NSAC's Blog


One-of-a-Kind Books Guide Farmers on Their Way to Better Soil

December 5, 2012


The U.S. Department of Agriculture’s Natural Resource Conservation Service recently launched a soil health initiative entitled, “Unlock the Secrets in the Soil.” The initiative aims to help farmers enhance soil health by raising awareness and sharing methods and success stories. 

This is the third post in a five-post series on sustainable soil management, research, and demonstration, with a specific focus on USDA’s Sustainable Agriculture Research and Education (SARE) program.  SARE has over two decades of experience in helping farmers and agencies like Extension and NRCS focus on soil quality.  


Guest Post by Andy Zieminski, SARE Communications Associate

A small-grain and vegetable farmer in Oregon’s Willamette Valley used an intensive, carefully timed cover cropping program for 20 years. The result: little to no soil erosion from his farm into the Willamette River, and significant fuel savings from reducing tillage.

Building Soils for Better Crops

An organic corn and soybean farmer in Kansas relies on tillage for weed control, but balances out any loss of soil organic matter by applying manure from his pastured hogs and incorporating “green” manures such as alfalfa into crop rotations.

A Lancaster County, Penn., farmer used no-till, rotations and cover crops on his 215-acre farm to reverse the severe erosion on his sloping terrain. Today his farm is a nationally recognized showcase for successful farming using ecologically based soil-building techniques.

These are just a few of the thousands of American farmers and ranchers using ecologically based soil management methods to build soil health, improve profitability and leave a lighter footprint on the land. Taking real steps to improve your farm’s soil health—reducing tillage, avoiding soil compaction, growing cover crops, using crop rotations, etc.—is a challenging process because each farm represents a complex web of chemical, biological and physical systems. Plus, no two farms are alike.

For farmers and ranchers setting out on the path toward better soil health, USDA’s Sustainable Agriculture Research and Education (SARE) program offers two one-of-a-kind guidebooks that have long served as indispensable reading: Building Soils for Better Crops and Managing Cover Crops Profitably.

Since 2000, SARE has put nearly 60,000 copies of these in-depth books into the hands of farmers, ranchers, researchers and educators, who are using them to get practical, step-by-step guidance on the many practices that contribute to good soil health. Thousands more have been downloaded for free.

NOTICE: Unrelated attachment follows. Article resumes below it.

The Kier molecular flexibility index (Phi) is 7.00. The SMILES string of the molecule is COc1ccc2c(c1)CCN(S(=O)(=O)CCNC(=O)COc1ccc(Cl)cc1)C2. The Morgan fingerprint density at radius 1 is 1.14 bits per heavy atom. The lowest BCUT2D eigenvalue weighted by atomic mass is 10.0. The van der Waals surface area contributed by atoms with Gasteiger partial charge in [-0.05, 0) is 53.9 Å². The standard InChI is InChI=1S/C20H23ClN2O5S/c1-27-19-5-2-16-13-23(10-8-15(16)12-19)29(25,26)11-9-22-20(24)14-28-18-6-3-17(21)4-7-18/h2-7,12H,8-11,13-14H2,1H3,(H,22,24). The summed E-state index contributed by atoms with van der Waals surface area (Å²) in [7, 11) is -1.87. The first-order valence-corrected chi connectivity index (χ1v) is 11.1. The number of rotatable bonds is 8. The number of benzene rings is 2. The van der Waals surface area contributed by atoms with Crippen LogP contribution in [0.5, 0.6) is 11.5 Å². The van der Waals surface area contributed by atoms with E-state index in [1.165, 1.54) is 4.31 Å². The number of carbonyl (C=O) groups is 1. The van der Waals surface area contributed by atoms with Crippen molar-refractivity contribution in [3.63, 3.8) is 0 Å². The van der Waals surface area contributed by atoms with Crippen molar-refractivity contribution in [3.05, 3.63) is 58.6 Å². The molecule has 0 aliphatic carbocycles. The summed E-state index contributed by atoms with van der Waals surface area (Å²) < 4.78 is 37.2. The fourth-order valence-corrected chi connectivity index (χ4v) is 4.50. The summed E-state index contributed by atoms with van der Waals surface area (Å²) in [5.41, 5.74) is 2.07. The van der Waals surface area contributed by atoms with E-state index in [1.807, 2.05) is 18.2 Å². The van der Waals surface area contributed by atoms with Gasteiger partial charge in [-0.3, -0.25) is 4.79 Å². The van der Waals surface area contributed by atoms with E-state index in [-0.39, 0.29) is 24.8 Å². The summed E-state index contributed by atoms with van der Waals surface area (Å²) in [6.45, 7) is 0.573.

Managing Cover Crops Profitably

The 244-page Managing Cover Crops Profitably “is the best book I have ever read,” says farmer Wolfgang Rougle, of Cottonwood, Calif. “It uses science to explain complex concepts, lays out options for different systems and climates, and allows innovative farmers to digest the information and make their own intelligent decisions.”

Along with detailed information on the most commonly used cover crop species—including grasses, grains, brassicas and mustards, and legumes—Managing Cover Crops Profitably offers chapters on management topics such as crop rotations, pests and conservation tillage. It also has appendices on seed suppliers and regional experts.

The 294-page Building Soils for Better Crops, updated in 2009 and now in full color, provides rich detail on a wide range of soil health topics, including organic matter, soil properties and the most critical soil-improving management practices. Written in easily accessible language, it’s a perfect addition to any farm library, university course syllabus or ag training manual.

Hard copies of both books can be ordered online, or downloaded as a free PDF.

Along with these comprehensive books, SARE’s Learning Center offers many other educational resources to help farmers and ranchers as they work to improve their soil, available at www.SARE.org/covercrops. Or, visit SARE’s database of funded grants to discover more than 25 years of research and education projects on cover crops.

Read the Rest of the Series


Categories: Conservation, Energy & Environment, Research, Education & Extension


Comments are closed.

Archives

Stay Connected